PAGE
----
Rolling Stones Remember Stu

New book features Ian Stewart's photos of the band

March 31, 2004 12:00 AM ET

"It was basically his band," says Rolling Stones guitarist Keith Richards of the late Ian Stewart in a lavish new book, Stu. A founding member who pre-dated both Bill Wyman and Charlie Watts, the Scotland-born Stewart left the limelight in 1963 but remained the Stones' pianist, road manager and blues conscience until his death after a stroke in 1985.

In addition to playing on Stones albums like Aftermath and Let It Bleed all the way through 1983's Emotional Rescue, Stewart played on classic recordings like Led Zeppelin's Physical Graffiti, Howlin' Wolf's The London Howlin' Wolf Sessions and Pete Townshend and Ronnie Lane's Rough Mix.

Privately published by Out-Take Limited in an edition of 950 leatherbound copies, Stu features vivid tales of Stewart's life from the Stones and their circle, plus more than 500 illustrations, including Stewart's own rarely seen photos of the Stones at work and play, like the mid-Sixties beauty shown here. For info, contact out-take.co.uk.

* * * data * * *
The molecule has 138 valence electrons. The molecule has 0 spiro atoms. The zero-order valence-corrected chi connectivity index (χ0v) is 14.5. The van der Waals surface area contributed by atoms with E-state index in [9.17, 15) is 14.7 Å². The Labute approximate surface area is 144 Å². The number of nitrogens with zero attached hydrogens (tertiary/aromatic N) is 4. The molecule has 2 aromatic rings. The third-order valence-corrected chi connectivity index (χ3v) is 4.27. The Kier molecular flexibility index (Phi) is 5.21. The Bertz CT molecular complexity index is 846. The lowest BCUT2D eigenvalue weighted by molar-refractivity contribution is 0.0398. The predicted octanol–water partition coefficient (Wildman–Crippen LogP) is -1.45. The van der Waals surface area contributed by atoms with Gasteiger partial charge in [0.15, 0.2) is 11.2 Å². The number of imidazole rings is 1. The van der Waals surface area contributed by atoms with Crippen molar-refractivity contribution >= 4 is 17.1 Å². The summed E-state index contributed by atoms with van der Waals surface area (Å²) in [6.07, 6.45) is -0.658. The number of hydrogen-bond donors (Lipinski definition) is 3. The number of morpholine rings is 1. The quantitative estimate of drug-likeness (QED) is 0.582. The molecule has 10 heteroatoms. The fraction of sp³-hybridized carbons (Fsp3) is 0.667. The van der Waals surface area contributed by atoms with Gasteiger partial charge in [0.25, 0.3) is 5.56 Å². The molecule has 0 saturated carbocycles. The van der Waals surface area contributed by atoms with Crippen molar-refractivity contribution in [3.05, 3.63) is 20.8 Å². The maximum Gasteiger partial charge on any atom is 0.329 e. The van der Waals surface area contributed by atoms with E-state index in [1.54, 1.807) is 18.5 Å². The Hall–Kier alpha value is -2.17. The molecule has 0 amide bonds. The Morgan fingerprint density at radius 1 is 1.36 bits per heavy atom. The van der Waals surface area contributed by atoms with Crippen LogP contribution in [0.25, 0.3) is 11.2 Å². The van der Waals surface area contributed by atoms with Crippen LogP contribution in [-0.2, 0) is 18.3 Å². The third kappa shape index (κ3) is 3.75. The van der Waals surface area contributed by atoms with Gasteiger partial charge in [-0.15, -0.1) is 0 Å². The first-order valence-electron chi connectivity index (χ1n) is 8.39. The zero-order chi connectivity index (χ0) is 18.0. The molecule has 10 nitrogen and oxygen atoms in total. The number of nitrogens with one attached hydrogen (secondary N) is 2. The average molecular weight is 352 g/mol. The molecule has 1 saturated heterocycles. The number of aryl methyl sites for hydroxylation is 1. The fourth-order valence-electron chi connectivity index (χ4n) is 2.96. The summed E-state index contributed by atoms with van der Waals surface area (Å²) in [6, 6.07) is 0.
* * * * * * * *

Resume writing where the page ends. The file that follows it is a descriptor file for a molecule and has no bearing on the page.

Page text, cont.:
To read the new issue of Rolling Stone online, plus the entire RS archive: Click Here

Music Main Next
Around the Web
Powered By ZergNet
Daily Newsletter

Get the latest RS news in your inbox.

Sign up to receive the Rolling Stone newsletter and special offers from RS and its
marketing partners.


We may use your e-mail address to send you the newsletter and offers that may interest you, on behalf of Rolling Stone and its partners. For more information please read our Privacy Policy.

Song Stories

“Bird on a Wire”

Leonard Cohen | 1969

While living on the Greek island of Hydra, Cohen was battling a lingering depression when his girlfriend handed him a guitar and suggested he play something. After spotting a bird on a telephone wire, Cohen wrote this prayer-like song of guilt. First recorded by Judy Collins, it would be performed numerous times by artists incuding Johnny Cash, Joe Cocker and Rita Coolidge. "I'm always knocked out when I hear my songs covered or used in some situation," Cohen told Rolling Stone. "I've never gotten over the fact that people out there like my music."

More Song Stories entries »